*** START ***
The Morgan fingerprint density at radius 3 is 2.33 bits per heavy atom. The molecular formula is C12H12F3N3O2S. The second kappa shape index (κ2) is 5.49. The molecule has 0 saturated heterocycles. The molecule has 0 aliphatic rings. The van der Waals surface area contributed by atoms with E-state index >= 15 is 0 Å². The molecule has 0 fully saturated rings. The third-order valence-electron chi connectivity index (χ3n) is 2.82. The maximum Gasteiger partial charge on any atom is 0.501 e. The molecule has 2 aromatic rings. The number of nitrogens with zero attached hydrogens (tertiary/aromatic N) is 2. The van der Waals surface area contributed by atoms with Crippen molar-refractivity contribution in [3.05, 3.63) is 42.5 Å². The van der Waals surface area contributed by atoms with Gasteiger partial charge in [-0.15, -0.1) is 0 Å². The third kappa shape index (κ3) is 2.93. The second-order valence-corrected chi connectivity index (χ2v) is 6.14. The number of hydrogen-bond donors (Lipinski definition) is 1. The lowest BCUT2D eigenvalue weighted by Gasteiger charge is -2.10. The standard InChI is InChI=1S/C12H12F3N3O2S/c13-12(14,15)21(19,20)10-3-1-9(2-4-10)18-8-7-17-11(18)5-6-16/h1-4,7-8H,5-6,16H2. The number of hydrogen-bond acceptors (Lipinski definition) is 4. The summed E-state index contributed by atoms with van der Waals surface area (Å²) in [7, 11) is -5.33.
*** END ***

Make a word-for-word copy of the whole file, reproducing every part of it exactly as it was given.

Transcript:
The Morgan fingerprint density at radius 3 is 2.33 bits per heavy atom. The molecular formula is C12H12F3N3O2S. The second kappa shape index (κ2) is 5.49. The molecule has 0 saturated heterocycles. The molecule has 0 aliphatic rings. The van der Waals surface area contributed by atoms with E-state index >= 15 is 0 Å². The molecule has 0 fully saturated rings. The third-order valence-electron chi connectivity index (χ3n) is 2.82. The maximum Gasteiger partial charge on any atom is 0.501 e. The molecule has 2 aromatic rings. The number of nitrogens with zero attached hydrogens (tertiary/aromatic N) is 2. The van der Waals surface area contributed by atoms with Crippen molar-refractivity contribution in [3.05, 3.63) is 42.5 Å². The van der Waals surface area contributed by atoms with Gasteiger partial charge in [-0.15, -0.1) is 0 Å². The third kappa shape index (κ3) is 2.93. The second-order valence-corrected chi connectivity index (χ2v) is 6.14. The number of hydrogen-bond donors (Lipinski definition) is 1. The lowest BCUT2D eigenvalue weighted by Gasteiger charge is -2.10. The standard InChI is InChI=1S/C12H12F3N3O2S/c13-12(14,15)21(19,20)10-3-1-9(2-4-10)18-8-7-17-11(18)5-6-16/h1-4,7-8H,5-6,16H2. The number of hydrogen-bond acceptors (Lipinski definition) is 4. The summed E-state index contributed by atoms with van der Waals surface area (Å²) in [7, 11) is -5.33.